When I was a kid, my cousin Henry and I played a game called “dig to China.” It wasn’t a complicated game. Basically, you’d say: “let’s dig to China!” and go digging in the backyard.
Looking back, there were several flaws in our plan. First, we didn’t account for the earth’s molten core, which would have melted our little plastic shovels, and us. Second – besides lacking the necessary permits – we wouldn’t have had any place to store all the dirt. Third, the way gravity works, we would have been pulled into the centre of the earth and shot out the other side, stopping just before the exit, only to be sucked back in again to repeat the process eternally. Fourth, digging straight down from Southern Ontario would put us in the middle of the Indian Ocean. And fifth – and most importantly – we had the attention spans of latte-slurping squirrels and got bored after about five minutes.
But the “why” of the game was the important thing, anyway, not the “what.” The idea of digging to China was to escape. To go somewhere exotic and truly different. And the most exotic and different place that occurred to us, as Canadian kids of the early 1970s, was China.
A few years ago, I finally got to go to China on business.
And I remember sitting in a Starbucks and thinking to myself “This could literally be any place on earth right now. There’s nothing special about it.”
What I was feeling is what anthropologists call “cultural homogenization,” or the destruction of local cultures by a large, influential global culture. It’s sometimes also called “westernization” or “Americanization,” but it’s probably a bit more complicated than that because multiple cultures are part of this global culture. For example, Japanese anime and sushi is available in almost every part of the globe now. Ditto Bollywood films and Indian food.
For example, I once had the totally surreal experience of sitting in an Irish pub in China, while people sang karaoke in English. That’s four cultures right there.
Babel in Reverse
Most recently, I felt the forces of cultural homogenization in Amsterdam. My second language is Dutch – and I speak it pretty well – but I didn’t have a chance to use it, because everyone (and I mean everyone) spoke to me in English. Trying to find bitterballen in Central Amsterdam these days is nearly impossible, though I did enjoy a lovely Thai restaurant with my cousins. And then there were the signs – in English and aimed mostly at British tourists – reminding people not to pee on the streets.
It’s a little bit like the Tower of Babel, but in reverse. Instead of languages and cultures becoming confused, they’re coming together. And – if the Biblical example is anything to go by – you might think that this would lead to greater understanding and cooperation among people, but that’s not true.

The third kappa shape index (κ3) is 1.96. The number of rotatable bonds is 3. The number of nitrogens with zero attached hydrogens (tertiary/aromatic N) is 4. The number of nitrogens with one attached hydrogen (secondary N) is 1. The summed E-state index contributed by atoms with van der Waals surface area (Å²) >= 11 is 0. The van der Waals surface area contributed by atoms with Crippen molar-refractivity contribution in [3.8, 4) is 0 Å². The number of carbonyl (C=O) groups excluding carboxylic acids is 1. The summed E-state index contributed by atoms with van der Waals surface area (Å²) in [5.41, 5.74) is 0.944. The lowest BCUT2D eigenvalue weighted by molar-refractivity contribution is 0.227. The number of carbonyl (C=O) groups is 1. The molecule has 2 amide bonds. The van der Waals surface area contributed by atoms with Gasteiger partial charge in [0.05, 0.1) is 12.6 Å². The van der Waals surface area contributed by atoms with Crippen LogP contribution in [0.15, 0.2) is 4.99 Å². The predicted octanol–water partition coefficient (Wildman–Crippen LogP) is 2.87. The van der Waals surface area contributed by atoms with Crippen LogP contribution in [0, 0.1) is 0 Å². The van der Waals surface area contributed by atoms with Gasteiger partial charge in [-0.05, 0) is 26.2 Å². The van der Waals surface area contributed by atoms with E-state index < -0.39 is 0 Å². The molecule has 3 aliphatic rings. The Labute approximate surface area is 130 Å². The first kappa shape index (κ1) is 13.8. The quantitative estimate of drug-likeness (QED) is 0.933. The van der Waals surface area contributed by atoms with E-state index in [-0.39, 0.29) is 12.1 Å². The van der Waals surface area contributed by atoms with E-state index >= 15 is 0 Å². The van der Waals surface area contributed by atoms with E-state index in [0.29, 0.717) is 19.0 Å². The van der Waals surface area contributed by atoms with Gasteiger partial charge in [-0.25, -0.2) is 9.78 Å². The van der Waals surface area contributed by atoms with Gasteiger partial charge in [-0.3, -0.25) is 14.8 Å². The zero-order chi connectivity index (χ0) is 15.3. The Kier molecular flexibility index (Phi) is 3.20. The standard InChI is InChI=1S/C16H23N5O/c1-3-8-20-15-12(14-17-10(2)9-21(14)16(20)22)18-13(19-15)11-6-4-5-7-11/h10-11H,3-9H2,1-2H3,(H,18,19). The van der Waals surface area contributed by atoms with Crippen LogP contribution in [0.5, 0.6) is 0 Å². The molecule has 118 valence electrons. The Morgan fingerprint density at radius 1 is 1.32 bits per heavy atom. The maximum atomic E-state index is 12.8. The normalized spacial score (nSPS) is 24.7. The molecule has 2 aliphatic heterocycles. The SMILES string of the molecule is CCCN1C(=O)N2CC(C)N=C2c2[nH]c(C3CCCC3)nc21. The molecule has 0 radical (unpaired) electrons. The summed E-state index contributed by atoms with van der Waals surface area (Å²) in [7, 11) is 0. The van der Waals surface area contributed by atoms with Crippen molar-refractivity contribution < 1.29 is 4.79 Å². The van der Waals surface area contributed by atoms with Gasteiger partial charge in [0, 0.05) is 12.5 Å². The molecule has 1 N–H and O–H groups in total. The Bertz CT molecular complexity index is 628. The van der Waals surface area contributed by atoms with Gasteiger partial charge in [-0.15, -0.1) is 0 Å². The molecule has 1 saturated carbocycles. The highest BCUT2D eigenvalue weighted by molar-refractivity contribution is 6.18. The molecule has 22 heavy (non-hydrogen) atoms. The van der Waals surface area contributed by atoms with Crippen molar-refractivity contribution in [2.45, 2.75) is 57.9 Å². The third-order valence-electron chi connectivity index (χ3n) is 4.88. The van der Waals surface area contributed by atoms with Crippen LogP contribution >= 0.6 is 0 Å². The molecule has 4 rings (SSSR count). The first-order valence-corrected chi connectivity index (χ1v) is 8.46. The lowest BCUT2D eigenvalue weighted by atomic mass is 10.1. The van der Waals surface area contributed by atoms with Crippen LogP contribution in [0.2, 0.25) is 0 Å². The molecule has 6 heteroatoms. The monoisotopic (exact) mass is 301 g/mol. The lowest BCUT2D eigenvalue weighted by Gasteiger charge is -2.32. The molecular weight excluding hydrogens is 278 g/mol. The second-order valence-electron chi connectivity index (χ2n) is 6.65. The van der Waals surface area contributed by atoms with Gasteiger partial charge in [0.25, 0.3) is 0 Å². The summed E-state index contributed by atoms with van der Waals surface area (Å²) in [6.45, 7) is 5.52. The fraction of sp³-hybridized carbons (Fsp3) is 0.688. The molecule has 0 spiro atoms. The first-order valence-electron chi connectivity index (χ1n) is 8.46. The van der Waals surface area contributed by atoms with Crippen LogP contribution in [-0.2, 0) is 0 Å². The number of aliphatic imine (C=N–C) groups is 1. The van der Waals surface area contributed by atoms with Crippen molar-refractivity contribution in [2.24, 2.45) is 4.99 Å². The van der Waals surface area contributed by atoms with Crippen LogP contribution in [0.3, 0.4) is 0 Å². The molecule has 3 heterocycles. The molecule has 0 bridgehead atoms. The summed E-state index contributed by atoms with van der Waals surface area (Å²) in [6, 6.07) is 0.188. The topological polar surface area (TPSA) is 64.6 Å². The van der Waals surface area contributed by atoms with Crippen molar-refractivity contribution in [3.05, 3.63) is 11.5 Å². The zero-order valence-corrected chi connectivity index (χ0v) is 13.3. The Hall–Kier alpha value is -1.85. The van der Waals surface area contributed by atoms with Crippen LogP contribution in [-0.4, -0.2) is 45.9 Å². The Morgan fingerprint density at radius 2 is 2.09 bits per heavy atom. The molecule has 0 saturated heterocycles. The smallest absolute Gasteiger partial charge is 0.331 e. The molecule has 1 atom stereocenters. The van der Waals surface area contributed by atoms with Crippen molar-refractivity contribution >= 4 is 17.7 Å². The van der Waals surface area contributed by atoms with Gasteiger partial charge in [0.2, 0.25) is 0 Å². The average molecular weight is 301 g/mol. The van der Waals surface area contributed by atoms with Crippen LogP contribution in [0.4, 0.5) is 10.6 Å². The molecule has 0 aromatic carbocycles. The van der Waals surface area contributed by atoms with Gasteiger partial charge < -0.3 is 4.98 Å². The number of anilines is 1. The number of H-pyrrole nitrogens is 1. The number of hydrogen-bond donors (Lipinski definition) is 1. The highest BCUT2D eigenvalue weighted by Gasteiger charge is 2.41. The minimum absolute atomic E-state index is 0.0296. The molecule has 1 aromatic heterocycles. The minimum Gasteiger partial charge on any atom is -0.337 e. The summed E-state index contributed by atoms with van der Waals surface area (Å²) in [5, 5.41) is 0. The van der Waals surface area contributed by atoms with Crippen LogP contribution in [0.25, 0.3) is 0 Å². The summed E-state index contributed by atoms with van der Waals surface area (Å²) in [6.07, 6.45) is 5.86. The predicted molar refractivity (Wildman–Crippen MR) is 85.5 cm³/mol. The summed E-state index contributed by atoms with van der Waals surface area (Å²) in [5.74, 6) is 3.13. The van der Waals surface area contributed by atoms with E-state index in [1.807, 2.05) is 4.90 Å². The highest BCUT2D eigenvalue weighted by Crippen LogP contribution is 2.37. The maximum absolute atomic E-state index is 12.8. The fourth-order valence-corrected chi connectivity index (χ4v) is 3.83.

In our global culture, everyone – from white right-wing extremists in the U.S. Bible Belt to Pacific islanders living in remote parts of the world – feels their culture is under threat. And, in a sense, they’re right. Local languages and local cultures everywhere are getting flattened out and squeezed together like a hamburger patty. UNESCO counts 2,473 languages worldwide as endangered – and more than 200 languages have become extinct around the world over the last three generations.
What’s driving all of this isn’t some nefarious political agenda, but rather the flow of capital. Global brands like Audi, The Gap and Samsung spill across borders, demolish competition and erase differences. You can order a box of KFC just a few hundred metres away from the Forbidden City and a slice of Pizza Hut near the Pyramids. And everywhere, there are tourist shops where you can buy coasters and fridge magnets made in a factory in Shanghai.
All of this fills the world with a sense of same-ness. When travelling from place to place, what you notice aren’t charming differences but overwhelming similarities – and yet we are no closer, no more empathetic and no more understanding because of it. In fact, the more alike we actually become, it seems the more likely we are to trump up reasons to dislike and distrust one another.
So whatever it is that brings people together, or creates societies where people look out for one another, and care for one another, it is not social cohesion – despite what one National Post writer suggested in a recent, inflammatory column. It is not sharing the same languages or experiences – it’s not the outward trappings of sameness that bring us together. If it were, we’d be living in a new Eden, already.
The answer, I think, lies elsewhere – and in my next column.
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